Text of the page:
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Eat our words 

In all the accolades about what a good place the Triangle is to live, few people ever mention the food. And when they do, it usually begins and ends with barbecue.

But as Besha Rodell makes clear this week, the Triangle has a tradition of great restaurants that goes far beyond Clyde Cooper's or Allen & Son. There's nothing like a place where perfect ingredients, sublime flavors and elegant design merge to take you out of this world and into another. And as we revitalize our downtowns, restaurants are a key ingredient in creating meeting places for the people who are starting to live there and destinations for those who don't. And they can show us the value of developing local agriculture that is healthier, tastier and better for both the economy and the environment.

Those are stories we try to tell in food columns every week: Local Tastes by Sidney Cruze, about area farmers, the first week of the month; Wine Beat, Arturo Ciompi's wine report, the second week; Eat Beat, a look at food politics by David Auerbach, the third week; and a restaurant feature the fourth week. And we have Cuisine Scene, a monthly selection from our restaurant listings, and Now Serving, about new restaurants and restaurant happenings. Our Dish issue comes out twice a year, and we've created the most comprehensive restaurant database in the Triangle on our Web site at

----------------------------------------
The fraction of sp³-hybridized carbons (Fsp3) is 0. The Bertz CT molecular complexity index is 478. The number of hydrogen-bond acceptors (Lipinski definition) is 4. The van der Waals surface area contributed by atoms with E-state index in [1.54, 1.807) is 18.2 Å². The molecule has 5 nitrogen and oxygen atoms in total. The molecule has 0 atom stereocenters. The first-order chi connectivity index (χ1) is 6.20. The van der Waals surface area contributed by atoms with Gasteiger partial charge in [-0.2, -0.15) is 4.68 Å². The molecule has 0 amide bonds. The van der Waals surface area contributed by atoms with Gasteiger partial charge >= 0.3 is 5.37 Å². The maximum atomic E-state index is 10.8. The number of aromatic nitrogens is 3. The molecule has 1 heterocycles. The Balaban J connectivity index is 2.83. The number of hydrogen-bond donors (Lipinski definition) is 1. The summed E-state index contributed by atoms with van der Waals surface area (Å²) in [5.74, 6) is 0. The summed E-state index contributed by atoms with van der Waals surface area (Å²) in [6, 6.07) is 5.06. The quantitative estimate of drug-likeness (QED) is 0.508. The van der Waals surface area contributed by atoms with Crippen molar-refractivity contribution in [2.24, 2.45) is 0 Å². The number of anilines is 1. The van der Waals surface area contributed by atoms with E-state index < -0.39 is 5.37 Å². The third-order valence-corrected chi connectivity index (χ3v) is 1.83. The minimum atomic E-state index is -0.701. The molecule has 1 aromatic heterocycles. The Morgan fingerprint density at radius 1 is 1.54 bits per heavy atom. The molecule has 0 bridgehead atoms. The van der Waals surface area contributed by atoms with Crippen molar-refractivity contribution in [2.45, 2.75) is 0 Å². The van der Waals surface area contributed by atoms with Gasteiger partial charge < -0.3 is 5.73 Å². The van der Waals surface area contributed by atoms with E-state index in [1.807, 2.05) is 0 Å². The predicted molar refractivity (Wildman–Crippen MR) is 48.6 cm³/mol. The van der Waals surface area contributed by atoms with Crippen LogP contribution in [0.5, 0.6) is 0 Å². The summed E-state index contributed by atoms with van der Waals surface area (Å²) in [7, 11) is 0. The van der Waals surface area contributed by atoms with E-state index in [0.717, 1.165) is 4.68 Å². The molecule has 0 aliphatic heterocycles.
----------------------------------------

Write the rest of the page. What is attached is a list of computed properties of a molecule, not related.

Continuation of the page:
Our hard work hasn't gone unnoticed. Last year, Besha won second place for food news reporting from the Association of Food Journalists, and Arturo won third for food columns. About Arturo, the judges said: "The writing conveys the writer's personality with a light, engaging touch.... Authoritative yet accessible." High praise for a column about a subject that often comes off as distant and esoteric.

And Besha and Sidney won the 2005 Dan Wilkinson WRAL Conservation Communication Award sponsored by the Wake Soil and Water Conservation District for our last Dish issue on Oct. 12. Besha told the story of the Holeman family's farm in Person County in "Life of a Tomato, " and Sidney reported on Fred Miller and Hilltop Farms in "Wake farmers growing an organic industry."

The judges wrote: "Your writers spotlighting local and regional innovators like the Millers and Holemans bring public attention and support to the importance of local and regional farmers supporting local and regional consumers."

Our food rotation is a little wobbly right now. With Besha leaving, we're looking for a new restaurant writer. And Sidney has taken a few months off as she adjusts to having a baby in the house. But we expect to be at full strength in time to tell you about the spring crops, and how local chefs are using them to make this an even better place to live.

More by Richard Hart


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